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6 Pakistani Army Officers Linked Corruptions, are dismissed

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6 Pakistani Army Officers, Linked to Corruption, Are Dismissed

  • April 21, 2016

 

 

ISLAMABAD, Pakistan — The Pakistani Army’s top commander has dismissed six senior officers, including a three-star and a two-star general, for what Pakistani news accounts described on Thursday as smuggling and other corrupt acts.

The dismissals, which were confirmed by two military officials, added to the pressure on Prime Minister Nawaz Sharif, whose family’s hidden wealth has escalated into a political crisis.

The military officials, who spoke on the condition of anonymity because the dismissals had not been formally announced, described them as forced retirements, carried out by the country’s military commander, Gen. Raheel Sharif.

They did not go into detail about the reasons. But Pakistani news media said the dismissed officers — a lieutenant general, major general, three brigadiers and a colonel — had been implicated in corruption, including smuggling.

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It is not the first time that purges of senior army officials have been disclosed in this way, but the timing was striking given the prime minister’s problems, which have flared over disclosures in the so-called Panama Papers of hidden wealth in offshore accounts.

Opposition politicians have demanded that Mr. Sharif resign or step aside until an investigation into possible financial misconduct is completed. The prime minister has denied wrongdoing and expressed a willingness to form a commission of inquiry, but how it will be conducted remains in dispute.

 

Mr. Sharif visited London last week, spawning rumors that he had fled the country. But he returned this week.

Political and military analysts said the dismissals in the military had weakened Mr. Sharif indirectly.

 
“The signal to the civilians is very clear,” said Ikram Sehgal, a Pakistani security expert who served in the military. “The military is saying that we can take action against our own. Now, it’s your turn. The sword of Damocles is hanging over you.”

Cyril Almeida, an editor at Dawn, a leading Pakistani newspaper, said, “If the civilians aren’t going to raise the bar themselves, then General Sharif has signaled that he’ll help do it for everyone.”

He added, “The corruption issue has tapped into a vein of wide disgruntlement in Pakistan.”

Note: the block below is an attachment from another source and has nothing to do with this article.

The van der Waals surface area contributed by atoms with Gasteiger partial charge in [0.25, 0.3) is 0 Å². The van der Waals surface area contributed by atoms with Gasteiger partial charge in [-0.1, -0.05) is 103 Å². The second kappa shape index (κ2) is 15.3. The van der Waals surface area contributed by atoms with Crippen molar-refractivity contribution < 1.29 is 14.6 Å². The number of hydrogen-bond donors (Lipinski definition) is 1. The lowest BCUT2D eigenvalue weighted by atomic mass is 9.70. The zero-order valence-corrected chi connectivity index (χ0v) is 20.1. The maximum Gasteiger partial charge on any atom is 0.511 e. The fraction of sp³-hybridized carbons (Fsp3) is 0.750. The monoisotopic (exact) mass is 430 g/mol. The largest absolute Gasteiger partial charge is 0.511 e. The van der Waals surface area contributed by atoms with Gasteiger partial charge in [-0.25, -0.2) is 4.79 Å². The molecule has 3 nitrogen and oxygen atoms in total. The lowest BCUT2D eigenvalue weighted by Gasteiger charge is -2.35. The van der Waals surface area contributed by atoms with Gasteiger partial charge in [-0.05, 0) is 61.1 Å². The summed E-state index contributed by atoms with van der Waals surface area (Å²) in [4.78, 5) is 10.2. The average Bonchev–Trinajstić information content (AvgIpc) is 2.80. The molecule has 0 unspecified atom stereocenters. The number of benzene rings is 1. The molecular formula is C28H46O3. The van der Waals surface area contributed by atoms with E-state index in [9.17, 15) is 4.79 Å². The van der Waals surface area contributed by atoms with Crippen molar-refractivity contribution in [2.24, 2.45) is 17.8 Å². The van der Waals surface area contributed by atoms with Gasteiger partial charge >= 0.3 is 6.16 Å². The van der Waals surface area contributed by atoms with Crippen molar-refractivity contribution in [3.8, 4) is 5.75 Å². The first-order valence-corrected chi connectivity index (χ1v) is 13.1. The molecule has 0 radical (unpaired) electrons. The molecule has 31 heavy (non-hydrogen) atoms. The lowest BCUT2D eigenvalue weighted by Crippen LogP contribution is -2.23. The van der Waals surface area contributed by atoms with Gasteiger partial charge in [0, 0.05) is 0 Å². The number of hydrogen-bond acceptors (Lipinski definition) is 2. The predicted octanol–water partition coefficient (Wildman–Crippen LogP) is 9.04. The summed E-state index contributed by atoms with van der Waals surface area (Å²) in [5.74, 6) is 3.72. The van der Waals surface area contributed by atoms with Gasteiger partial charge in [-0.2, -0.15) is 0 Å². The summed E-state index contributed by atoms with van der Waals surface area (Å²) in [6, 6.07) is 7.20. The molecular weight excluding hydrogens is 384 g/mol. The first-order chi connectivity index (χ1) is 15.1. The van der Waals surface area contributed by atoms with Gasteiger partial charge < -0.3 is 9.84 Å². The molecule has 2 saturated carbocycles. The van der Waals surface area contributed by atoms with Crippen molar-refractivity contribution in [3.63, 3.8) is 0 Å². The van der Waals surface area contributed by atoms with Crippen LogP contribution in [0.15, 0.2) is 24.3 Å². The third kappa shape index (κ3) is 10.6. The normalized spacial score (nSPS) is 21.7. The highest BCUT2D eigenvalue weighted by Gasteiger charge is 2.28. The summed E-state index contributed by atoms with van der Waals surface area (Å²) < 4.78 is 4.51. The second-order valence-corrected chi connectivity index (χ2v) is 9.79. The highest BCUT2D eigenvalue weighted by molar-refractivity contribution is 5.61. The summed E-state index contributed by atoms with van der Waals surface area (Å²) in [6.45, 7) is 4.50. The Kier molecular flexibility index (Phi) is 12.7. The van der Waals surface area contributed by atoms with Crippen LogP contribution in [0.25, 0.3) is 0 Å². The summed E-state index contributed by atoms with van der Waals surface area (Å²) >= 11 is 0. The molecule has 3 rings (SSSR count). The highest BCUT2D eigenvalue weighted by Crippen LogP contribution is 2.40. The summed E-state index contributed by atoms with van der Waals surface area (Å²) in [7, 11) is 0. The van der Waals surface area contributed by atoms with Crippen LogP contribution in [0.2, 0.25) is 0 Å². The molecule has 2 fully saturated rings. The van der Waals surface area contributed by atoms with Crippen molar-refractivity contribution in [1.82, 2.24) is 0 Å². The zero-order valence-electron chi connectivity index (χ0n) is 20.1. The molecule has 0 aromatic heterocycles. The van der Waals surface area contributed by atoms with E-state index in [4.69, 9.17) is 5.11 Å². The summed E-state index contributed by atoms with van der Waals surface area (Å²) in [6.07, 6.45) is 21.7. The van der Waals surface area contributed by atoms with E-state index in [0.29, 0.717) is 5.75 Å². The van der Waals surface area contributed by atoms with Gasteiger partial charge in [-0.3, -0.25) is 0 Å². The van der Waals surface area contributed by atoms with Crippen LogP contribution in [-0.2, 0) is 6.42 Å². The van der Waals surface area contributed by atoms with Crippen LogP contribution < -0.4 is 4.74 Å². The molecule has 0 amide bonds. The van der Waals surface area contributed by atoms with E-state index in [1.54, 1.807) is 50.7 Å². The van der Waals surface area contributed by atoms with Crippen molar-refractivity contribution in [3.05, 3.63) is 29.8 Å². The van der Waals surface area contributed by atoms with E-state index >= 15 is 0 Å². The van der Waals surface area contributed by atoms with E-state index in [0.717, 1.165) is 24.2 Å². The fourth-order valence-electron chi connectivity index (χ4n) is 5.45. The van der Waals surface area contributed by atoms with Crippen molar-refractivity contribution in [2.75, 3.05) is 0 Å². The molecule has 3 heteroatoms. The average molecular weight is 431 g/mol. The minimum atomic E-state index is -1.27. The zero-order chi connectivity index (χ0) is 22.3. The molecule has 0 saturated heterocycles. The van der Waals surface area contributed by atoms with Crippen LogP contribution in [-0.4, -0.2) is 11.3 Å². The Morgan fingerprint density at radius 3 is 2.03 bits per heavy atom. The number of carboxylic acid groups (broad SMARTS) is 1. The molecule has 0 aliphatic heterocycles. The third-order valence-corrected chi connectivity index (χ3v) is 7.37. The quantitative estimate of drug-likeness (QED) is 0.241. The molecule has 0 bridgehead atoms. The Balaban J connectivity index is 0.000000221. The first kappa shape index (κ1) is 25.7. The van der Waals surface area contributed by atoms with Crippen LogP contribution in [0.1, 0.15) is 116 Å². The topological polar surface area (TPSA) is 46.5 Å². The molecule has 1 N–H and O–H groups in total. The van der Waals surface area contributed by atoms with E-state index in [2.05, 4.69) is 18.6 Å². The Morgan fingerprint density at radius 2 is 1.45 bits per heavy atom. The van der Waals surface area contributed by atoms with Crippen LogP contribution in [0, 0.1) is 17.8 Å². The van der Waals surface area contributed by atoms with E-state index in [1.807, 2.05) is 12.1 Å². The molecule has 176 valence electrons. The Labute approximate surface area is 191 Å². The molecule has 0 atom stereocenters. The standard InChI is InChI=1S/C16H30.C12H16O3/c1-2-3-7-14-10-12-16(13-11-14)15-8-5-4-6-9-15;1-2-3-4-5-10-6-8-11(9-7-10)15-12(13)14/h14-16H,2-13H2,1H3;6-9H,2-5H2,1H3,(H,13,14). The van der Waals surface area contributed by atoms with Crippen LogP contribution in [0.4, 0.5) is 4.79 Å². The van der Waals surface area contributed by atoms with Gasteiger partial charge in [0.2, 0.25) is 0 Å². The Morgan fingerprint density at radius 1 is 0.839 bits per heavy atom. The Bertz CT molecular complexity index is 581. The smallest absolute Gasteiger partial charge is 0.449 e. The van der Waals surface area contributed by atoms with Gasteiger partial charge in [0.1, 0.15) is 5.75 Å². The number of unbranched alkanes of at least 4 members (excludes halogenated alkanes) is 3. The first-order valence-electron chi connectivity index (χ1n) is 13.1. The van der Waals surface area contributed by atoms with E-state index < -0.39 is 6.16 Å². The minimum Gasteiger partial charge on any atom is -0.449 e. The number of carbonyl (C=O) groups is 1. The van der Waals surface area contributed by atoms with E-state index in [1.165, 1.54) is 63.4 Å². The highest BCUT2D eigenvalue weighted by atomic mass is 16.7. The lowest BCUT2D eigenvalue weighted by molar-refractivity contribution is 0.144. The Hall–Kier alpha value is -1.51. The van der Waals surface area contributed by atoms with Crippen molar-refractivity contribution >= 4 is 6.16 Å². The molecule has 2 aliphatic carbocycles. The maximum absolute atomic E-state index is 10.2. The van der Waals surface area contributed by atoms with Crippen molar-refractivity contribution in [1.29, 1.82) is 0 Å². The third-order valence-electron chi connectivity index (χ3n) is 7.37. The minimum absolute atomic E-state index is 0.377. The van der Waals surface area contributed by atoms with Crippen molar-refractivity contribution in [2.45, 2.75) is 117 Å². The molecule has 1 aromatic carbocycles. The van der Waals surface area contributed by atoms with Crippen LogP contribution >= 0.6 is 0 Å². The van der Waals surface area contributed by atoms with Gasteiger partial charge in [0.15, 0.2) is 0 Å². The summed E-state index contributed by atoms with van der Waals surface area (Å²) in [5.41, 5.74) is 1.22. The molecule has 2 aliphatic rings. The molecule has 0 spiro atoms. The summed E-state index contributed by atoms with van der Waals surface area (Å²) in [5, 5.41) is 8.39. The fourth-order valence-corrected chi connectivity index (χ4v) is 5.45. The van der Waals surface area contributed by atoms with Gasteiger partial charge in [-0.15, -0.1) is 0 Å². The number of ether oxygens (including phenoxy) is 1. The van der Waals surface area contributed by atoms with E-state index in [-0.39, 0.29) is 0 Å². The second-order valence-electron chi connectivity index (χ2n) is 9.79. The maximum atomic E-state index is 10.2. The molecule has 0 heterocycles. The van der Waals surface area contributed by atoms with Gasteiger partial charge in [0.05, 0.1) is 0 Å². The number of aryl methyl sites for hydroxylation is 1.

Word of the dismissals has further burnished the public image of General Sharif, who already enjoyed enormous popularity because of his counterstrikes on militants in regions where his predecessors feared to go.

General Sharif carried out an operation in North Waziristan, a longtime haven of Taliban militants, in 2014. This month, troops took action against militants in southern parts of Punjab Province. Paramilitary troops are also taking part in an operation against politically powerful criminal gangs in the southern port city of Karachi.

Military officials identified two of the dismissed senior officers as Lt. Gen. Obaidullah Khan Khattak and Maj. Gen. Ejaz Shahid. Both had served as inspector generals of the Frontier Corps, a paramilitary force, in restive southwestern Baluchistan Province.

One official who was part of the inquiry, speaking on the condition of anonymity because he was not authorized to discuss it publicly, said its origins dated from 2014, when General Shahid took possession of a sports car that had been impounded because of nonpayment of customs duty.

According to the official’s account, a colonel and a major died when they crashed the car during a test drive taken at the request of the general, who tried to cover up the accident. The colonel’s widow wrote to the army chief, who ordered an investigation that uncovered corruption by military officials in Baluchistan.

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Khawaja Muhammad Asif, the minister of defense, and of water and power, said in an interview on Geo TV that he welcomed the dismissals but that opposition political parties had twisted the news to target Mr. Sharif. “All demands have political objectives,” he said. “They don’t want impartial accountability.”
Mr. Sharif reiterated in a statement on Thursday that he was determined to overcome the political challenge. “With God’s grace our hands are clean,” he said. “We have faced ruthless accountability in the past too, with success.”Nonetheless, political analysts say Mr. Sharif is in an increasingly tough situation. Opposition political parties are threatening street protests if he does not justify his wealth. Retired military officials have also urged Mr. Sharif to provide more explanations.

“The ball has started rolling,” said Naeem Khalid Lodhi, a retired lieutenant general. “If the judiciary also follows suit, there will be tremendous pressure on the political setup.”

 

   
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